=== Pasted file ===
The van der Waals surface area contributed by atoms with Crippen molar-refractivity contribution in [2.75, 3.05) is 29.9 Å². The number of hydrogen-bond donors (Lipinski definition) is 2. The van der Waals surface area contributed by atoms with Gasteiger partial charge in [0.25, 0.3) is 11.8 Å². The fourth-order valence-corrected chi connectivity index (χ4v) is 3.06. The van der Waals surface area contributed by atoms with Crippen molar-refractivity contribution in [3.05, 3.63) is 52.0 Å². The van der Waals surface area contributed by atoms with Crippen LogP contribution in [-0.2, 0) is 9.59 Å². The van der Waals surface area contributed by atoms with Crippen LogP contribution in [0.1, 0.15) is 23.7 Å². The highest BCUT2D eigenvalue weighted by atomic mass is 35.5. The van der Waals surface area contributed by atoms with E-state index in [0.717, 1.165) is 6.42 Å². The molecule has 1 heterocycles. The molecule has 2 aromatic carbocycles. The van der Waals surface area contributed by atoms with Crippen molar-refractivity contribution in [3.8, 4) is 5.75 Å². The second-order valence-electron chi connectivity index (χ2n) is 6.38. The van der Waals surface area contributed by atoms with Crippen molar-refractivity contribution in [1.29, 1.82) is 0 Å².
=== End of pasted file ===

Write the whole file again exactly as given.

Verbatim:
The van der Waals surface area contributed by atoms with Crippen molar-refractivity contribution in [2.75, 3.05) is 29.9 Å². The number of hydrogen-bond donors (Lipinski definition) is 2. The van der Waals surface area contributed by atoms with Gasteiger partial charge in [0.25, 0.3) is 11.8 Å². The fourth-order valence-corrected chi connectivity index (χ4v) is 3.06. The van der Waals surface area contributed by atoms with Crippen molar-refractivity contribution in [3.05, 3.63) is 52.0 Å². The van der Waals surface area contributed by atoms with Crippen LogP contribution in [-0.2, 0) is 9.59 Å². The van der Waals surface area contributed by atoms with Crippen LogP contribution in [0.1, 0.15) is 23.7 Å². The highest BCUT2D eigenvalue weighted by atomic mass is 35.5. The van der Waals surface area contributed by atoms with E-state index in [0.717, 1.165) is 6.42 Å². The molecule has 1 heterocycles. The molecule has 2 aromatic carbocycles. The van der Waals surface area contributed by atoms with Crippen molar-refractivity contribution in [3.8, 4) is 5.75 Å². The second-order valence-electron chi connectivity index (χ2n) is 6.38. The van der Waals surface area contributed by atoms with Crippen molar-refractivity contribution in [1.29, 1.82) is 0 Å².